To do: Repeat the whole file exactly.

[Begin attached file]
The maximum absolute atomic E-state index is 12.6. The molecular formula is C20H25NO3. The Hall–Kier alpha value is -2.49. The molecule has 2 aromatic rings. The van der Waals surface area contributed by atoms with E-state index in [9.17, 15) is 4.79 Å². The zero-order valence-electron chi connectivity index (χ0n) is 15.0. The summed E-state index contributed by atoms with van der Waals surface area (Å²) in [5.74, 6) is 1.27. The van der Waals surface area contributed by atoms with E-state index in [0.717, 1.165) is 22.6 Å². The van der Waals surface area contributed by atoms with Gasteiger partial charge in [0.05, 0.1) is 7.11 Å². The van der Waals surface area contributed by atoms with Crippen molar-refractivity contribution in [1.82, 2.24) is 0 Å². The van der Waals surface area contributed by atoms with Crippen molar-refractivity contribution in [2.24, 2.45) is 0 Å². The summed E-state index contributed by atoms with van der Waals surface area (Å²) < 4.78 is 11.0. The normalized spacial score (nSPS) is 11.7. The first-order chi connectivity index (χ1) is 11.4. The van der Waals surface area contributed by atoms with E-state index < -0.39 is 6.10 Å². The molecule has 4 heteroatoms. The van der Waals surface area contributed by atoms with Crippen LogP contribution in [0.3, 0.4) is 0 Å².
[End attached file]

The maximum absolute atomic E-state index is 12.6. The molecular formula is C20H25NO3. The Hall–Kier alpha value is -2.49. The molecule has 2 aromatic rings. The van der Waals surface area contributed by atoms with E-state index in [9.17, 15) is 4.79 Å². The zero-order valence-electron chi connectivity index (χ0n) is 15.0. The summed E-state index contributed by atoms with van der Waals surface area (Å²) in [5.74, 6) is 1.27. The van der Waals surface area contributed by atoms with E-state index in [0.717, 1.165) is 22.6 Å². The van der Waals surface area contributed by atoms with Gasteiger partial charge in [0.05, 0.1) is 7.11 Å². The van der Waals surface area contributed by atoms with Crippen molar-refractivity contribution in [1.82, 2.24) is 0 Å². The van der Waals surface area contributed by atoms with Crippen molar-refractivity contribution in [2.24, 2.45) is 0 Å². The summed E-state index contributed by atoms with van der Waals surface area (Å²) < 4.78 is 11.0. The normalized spacial score (nSPS) is 11.7. The first-order chi connectivity index (χ1) is 11.4. The van der Waals surface area contributed by atoms with E-state index < -0.39 is 6.10 Å². The molecule has 4 heteroatoms. The van der Waals surface area contributed by atoms with Crippen LogP contribution in [0.3, 0.4) is 0 Å².